Challenges and Opportunities as a Result of Technology

In this section we consider how developing communities have been left behind as the world grows in its access to technology. A community in Bangladesh is one example of an area where the growth of IT elsewhere has been a cause for problems of skilled laborers. These skilled laborers, such as fishermen, “earthen ware artiles”, iron smiths, and textile manufacturers resided in poor or isolated ares, where they had little to no IT access. As IT in other communities changed, so did the livelihood of these laborers. A direct result of not being able to keep up with these new techniques was that the fishermen of the community became idle and were no longer in the traditional roles they once knew (Faruque & Dhaka, 2015). The solution proposed was that the community set up an Information Service Centre. This would be a place to learn and teach IT with other community members, as well as have interactions and discussions. Other solutions for similar global trends were offered by Michael Trucano, an Information and Community Technology (ICT) specialist. He first suggested to repurpose old technology, such as televisions and radios, as technologies like this lend themselves to interactive, group activities. The second suggestions was multiple people sharing one device to encourage cooperation and avoid having to buy multiple expensive devices. Lastly, he suggested storing online content as offline content, which alleviated the issue of availability and speed of the Internet in the area (Trucano, 2014). These ideas offered by Faruque, Dhaka, and Trucano are just a few ways that groups, like the skilled laborers in Bangladesh, could integrate changing technology into their lives, and show that these “gaps” in IT access should be seen as opportunities for growth.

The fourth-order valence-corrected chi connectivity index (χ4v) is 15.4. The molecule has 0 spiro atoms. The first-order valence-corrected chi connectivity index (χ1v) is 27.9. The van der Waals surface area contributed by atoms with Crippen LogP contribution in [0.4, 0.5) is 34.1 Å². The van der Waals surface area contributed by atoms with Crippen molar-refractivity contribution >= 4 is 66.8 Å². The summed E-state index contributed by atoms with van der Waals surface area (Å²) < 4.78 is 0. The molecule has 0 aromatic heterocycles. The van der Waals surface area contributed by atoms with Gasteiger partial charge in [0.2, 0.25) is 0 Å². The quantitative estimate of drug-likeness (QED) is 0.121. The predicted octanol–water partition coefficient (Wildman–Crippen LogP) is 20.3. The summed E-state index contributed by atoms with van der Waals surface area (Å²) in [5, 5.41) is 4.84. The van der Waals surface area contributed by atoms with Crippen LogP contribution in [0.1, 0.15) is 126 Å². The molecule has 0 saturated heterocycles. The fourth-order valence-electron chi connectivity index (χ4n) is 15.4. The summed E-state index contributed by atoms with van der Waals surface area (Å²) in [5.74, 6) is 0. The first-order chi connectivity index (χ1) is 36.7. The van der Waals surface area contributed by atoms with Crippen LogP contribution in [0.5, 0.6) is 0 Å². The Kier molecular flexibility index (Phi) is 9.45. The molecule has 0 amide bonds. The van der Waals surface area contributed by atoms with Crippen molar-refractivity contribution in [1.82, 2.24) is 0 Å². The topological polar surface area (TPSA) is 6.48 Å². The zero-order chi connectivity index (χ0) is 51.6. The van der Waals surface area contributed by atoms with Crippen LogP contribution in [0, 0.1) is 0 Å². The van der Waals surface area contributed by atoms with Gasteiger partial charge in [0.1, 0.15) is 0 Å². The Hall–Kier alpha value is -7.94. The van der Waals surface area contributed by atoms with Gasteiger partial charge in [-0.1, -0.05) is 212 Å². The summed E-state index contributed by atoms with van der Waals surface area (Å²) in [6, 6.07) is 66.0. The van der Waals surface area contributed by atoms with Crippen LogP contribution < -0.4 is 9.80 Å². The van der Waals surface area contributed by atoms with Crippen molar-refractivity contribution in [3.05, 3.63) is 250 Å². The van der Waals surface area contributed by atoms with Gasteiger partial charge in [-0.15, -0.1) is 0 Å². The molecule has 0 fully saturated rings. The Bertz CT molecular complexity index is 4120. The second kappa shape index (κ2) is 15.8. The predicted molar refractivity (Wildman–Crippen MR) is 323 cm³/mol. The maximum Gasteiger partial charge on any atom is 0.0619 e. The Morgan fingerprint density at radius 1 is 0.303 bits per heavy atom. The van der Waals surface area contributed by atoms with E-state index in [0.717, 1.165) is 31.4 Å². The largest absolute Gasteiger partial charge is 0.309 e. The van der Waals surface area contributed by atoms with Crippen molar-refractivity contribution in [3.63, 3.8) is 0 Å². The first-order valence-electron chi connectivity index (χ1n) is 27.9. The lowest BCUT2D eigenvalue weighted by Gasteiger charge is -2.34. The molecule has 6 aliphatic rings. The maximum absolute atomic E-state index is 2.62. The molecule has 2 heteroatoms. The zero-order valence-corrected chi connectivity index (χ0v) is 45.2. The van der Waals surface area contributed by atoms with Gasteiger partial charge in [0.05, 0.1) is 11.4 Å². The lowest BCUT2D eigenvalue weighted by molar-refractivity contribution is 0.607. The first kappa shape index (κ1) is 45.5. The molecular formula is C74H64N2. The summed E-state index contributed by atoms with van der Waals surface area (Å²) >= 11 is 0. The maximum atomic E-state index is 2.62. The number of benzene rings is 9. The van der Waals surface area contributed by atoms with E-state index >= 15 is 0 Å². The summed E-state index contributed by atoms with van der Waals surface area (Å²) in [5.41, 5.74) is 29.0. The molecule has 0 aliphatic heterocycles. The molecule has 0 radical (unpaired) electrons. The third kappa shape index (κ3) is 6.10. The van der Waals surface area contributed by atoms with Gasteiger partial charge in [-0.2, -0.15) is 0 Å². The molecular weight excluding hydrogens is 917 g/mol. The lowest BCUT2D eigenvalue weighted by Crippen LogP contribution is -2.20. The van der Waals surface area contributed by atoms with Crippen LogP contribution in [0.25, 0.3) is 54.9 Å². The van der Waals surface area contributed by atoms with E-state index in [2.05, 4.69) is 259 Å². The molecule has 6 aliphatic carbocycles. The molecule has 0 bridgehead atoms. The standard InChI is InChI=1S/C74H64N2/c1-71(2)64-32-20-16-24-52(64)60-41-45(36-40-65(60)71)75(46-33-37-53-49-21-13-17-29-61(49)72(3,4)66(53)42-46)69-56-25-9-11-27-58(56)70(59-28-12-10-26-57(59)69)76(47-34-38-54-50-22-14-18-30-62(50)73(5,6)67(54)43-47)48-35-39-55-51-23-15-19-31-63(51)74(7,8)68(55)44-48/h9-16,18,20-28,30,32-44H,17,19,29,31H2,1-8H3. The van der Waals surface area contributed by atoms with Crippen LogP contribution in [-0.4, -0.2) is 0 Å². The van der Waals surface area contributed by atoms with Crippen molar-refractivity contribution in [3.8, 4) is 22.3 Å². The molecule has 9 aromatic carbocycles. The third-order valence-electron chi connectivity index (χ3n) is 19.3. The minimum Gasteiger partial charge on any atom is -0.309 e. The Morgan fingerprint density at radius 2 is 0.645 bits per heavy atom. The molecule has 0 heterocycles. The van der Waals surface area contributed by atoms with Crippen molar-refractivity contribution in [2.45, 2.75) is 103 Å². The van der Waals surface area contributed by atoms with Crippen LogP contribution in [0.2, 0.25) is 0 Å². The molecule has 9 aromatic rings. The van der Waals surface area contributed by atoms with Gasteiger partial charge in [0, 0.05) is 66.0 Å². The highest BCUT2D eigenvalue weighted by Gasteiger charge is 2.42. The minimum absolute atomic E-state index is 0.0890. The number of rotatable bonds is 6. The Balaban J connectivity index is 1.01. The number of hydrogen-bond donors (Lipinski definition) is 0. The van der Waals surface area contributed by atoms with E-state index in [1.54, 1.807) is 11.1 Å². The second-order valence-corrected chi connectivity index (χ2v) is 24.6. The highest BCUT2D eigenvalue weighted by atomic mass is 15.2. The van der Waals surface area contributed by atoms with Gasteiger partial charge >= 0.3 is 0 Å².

Cell phones are currently the most prevelant and accessible form of IT being used throughout greater Cape Town. As of a 2011 census, nearly 90% of the population had cell phones and 50% had access to the Internet in some capacity (City of Cape Town, 2011). As cell phone technology developed, there was a shift away from other types of technologies because they had shortcomings as a relevant platform for people to connect (infoDev). As noticed by community members in the township of Philippi, it was much more common to see the youth using applications like Facebook Messenger and WhatsApp instead of only SMS and phone calling which the adults use. Programs exist to forge the movement of other forms of IT for the general population. E-Powering the People is a program that has set up multiple technology access points across Cape Town (Valentine, 2014). In addition, there are 101 public libraries and numerous mobile libraries that are not part of the E-Powering project, but still offer Internet and computer access. At public libraries, community members register, and are given an email account and daily access to the Internet in 45 minute periods (Community: Cape Town Libraries, 2015). Outside what the South African government is doing, there are private organizations working to spread technology and knowledge. Microsoft is just one of the agencies attempting to address this desire. They believe “the world has recognized the promise of Africa, and Microsoft wants to invest in that promise”; although this investment is a strong business move, it still plays a role in the development of new technologies. The program they designed works to supply the youth with discounted devices, empower through technology, and run an AppFactory, a way for creative members of the community to turn their ideas into reality (Microsoft4Afrika). On a more local scale, Silulo Ulutho Technologies is an Internet cafe and training centre chain found in many cities including the townships of Philippi and Khayelitsha and other cities across Eastern and Western Cape. However, it is not free, so consistent visits are an expensive form of access for the community (Silulo Ulutho Technologies, 2015). While cell phones make up the majority of IT in Cape Town, changes are being made to diversify the types of IT available to allow increased access to these resources.